Yeandle D, Rieckmann P, Giovannoni G, Alexandri N, Langdon D. Patient power revolution in multiple sclerosis: navigating the new frontier. Neurol Ther. 2018;7:179–87.  https://doi.org/10.1007/s40120-018-0118-8.CrossRefPubMedPubMedCentralGoogle Scholar
  36. 36.
    Levinson W, Roter DL, Mullooly JP, Dull VT, Frankel RM. Physician–patient communication. The relationship with malpractice claims among primary care physicians and surgeons. J Am Med Assoc. 1997;277(7):553–9.  https://doi.org/10.1001/jama.277.7.553.CrossRefGoogle Scholar
  37. 37.
    Methley AM, Chew-Graham CA, Cheraghi-Sohi S, Campbell SM. A qualitative study of patient and professional perspectives of healthcare services for multiple sclerosis: implications for service development and policy. Health Soc Care Community. 2017;25(3):848–57.  https://doi.org/10.1111/hsc.12369.CrossRefPubMedGoogle Scholar
  38. 38.
    Mortensen GL, Rasmussen PV. The impact of quality of life on treatment preferences in multiple sclerosis patients. Patient Prefer Adherence. 2017;11:1789–96.  https://doi.org/10.2147/PPA.S142373.CrossRefGoogle Scholar
  39. 39.
    Solheim AM, Mygland Å, Ljøstad U. Quality of multiple sclerosis out-patient health care services with focus on patient reported experiences. BMC Res Notes. 2017;10(1):1–5.  https://doi.org/10.1186/s13104-017-2568-y.CrossRefGoogle Scholar
  40. 40.
    Rieckmann P, Centonze D, Elovaara I, et al. Unmet needs, burden of treatment, and patient engagement in multiple sclerosis: a combined perspective from the MS in the 21st century steering group. Mult Scler Relat Disord. 2018;19:153–60.  https://doi.org/10.1016/j.msard.2017.11.013.CrossRefPubMedGoogle Scholar
  41. 41.
    Kantor D, Bright JR, Burtchell J. Perspectives from the patient and the healthcare professional in multiple sclerosis: social media and participatory medicine. Neurol Ther. 2018;7(1):37–49.  https://doi.org/10.1007/s40120-017-0088-2.CrossRefPubMedGoogle Scholar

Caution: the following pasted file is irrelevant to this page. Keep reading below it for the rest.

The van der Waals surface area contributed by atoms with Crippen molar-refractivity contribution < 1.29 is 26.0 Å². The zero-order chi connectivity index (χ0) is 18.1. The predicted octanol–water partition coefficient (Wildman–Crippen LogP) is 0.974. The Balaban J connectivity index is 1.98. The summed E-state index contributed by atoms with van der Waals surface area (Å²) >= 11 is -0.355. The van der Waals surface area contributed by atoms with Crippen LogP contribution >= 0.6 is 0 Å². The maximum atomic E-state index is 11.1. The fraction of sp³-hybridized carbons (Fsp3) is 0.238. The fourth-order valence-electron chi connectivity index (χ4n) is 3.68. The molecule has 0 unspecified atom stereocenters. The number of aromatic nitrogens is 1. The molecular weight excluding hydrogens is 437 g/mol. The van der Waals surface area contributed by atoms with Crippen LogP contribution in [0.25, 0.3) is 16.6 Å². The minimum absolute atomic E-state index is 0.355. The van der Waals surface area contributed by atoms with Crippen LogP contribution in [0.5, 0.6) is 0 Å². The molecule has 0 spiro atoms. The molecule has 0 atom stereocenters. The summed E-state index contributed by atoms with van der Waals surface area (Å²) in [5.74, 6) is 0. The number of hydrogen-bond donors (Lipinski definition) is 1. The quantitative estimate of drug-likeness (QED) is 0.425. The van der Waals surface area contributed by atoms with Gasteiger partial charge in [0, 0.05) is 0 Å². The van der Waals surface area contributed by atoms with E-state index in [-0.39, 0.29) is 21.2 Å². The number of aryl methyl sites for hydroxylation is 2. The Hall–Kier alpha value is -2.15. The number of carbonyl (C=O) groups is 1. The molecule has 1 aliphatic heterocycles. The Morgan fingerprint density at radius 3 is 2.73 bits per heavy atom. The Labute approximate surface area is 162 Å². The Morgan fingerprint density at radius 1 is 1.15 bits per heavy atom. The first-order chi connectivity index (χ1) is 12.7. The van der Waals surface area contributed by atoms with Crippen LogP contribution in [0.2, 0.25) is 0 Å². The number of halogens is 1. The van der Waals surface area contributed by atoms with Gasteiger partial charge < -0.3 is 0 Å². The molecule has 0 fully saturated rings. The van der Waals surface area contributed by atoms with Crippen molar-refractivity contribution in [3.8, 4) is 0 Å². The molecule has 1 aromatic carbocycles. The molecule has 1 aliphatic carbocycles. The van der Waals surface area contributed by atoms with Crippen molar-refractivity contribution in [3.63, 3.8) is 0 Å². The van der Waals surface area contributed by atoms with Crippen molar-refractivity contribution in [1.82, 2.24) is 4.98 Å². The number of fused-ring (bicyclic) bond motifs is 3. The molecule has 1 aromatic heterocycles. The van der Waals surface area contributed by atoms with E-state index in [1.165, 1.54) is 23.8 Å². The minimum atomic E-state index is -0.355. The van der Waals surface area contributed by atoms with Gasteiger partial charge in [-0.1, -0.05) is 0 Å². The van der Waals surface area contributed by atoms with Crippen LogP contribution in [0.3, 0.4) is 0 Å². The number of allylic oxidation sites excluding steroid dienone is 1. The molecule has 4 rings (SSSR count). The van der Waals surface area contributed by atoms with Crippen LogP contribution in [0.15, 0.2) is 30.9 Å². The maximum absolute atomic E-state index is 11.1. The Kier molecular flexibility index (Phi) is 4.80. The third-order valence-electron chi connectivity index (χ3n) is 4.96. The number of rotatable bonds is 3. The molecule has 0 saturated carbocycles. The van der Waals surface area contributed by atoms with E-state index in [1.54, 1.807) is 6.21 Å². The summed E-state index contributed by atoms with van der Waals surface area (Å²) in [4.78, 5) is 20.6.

42. 42.
    Synnot AJ, Hill SJ, Garner KA, et al. Online health information seeking: how people with multiple sclerosis find, assess and integrate treatment information to manage their health. Health Expect. 2016;19(3):727–37.  https://doi.org/10.1111/hex.12253.CrossRefPubMedGoogle Scholar
  43. 43.
    Heesen C, Rahn AC. Shared decision making in managing multiple sclerosis: revisiting the research Agenda. Int J MS Care. 2018;20:v–vi.  https://doi.org/10.7224/1537-2073.2018-098.CrossRefPubMedPubMedCentralGoogle Scholar
  44. 44.
    Marrie RA, Salter AR, Tyry T, Fox RJ, Cutter GR. Preferred sources of health information in persons with multiple sclerosis: degree of trust and information sought. J Med Internet Res. 2013;15:e67.  https://doi.org/10.2196/jmir.2466.CrossRefPubMedPubMedCentralGoogle Scholar
  45. 45.
    Buecken R, Galushko M, Golla H, et al. Patients feeling severely affected by multiple sclerosis: how do patients want to communicate about end-of-life issues? Patient Educ Couns. 2012;88:318–24.  https://doi.org/10.1016/J.PEC.2012.03.010.CrossRefPubMedGoogle Scholar
  46. 46.
    Gafson A, Craner MJ, Matthews PM. Personalised medicine for multiple sclerosis care. Mult Scler. 2017;23(3):362–9.  https://doi.org/10.1177/1352458516672017.CrossRefPubMedGoogle Scholar
  47. 47.
    O’Loughlin E, Hourihan S, Chataway J, Playford ED, Riazi A. The experience of transitioning from relapsing remitting to secondary progressive multiple sclerosis: views of patients and health professionals. Disabil Rehabil. 2017;39(18):1821–8.  https://doi.org/10.1080/09638288.2016.1211760.CrossRefPubMedGoogle Scholar
  48. 48.
    Dobson R, Dassan P, Roberts M, Giovannoni G, Nelson-Piercy C, Brex PA. UK consensus on pregnancy in multiple sclerosis: “Association of British Neurologists” guidelines. Pract Neurol. 2019;19(2):106–14.  https://doi.org/10.1136/practneurol-2018-002060.CrossRefPubMedGoogle Scholar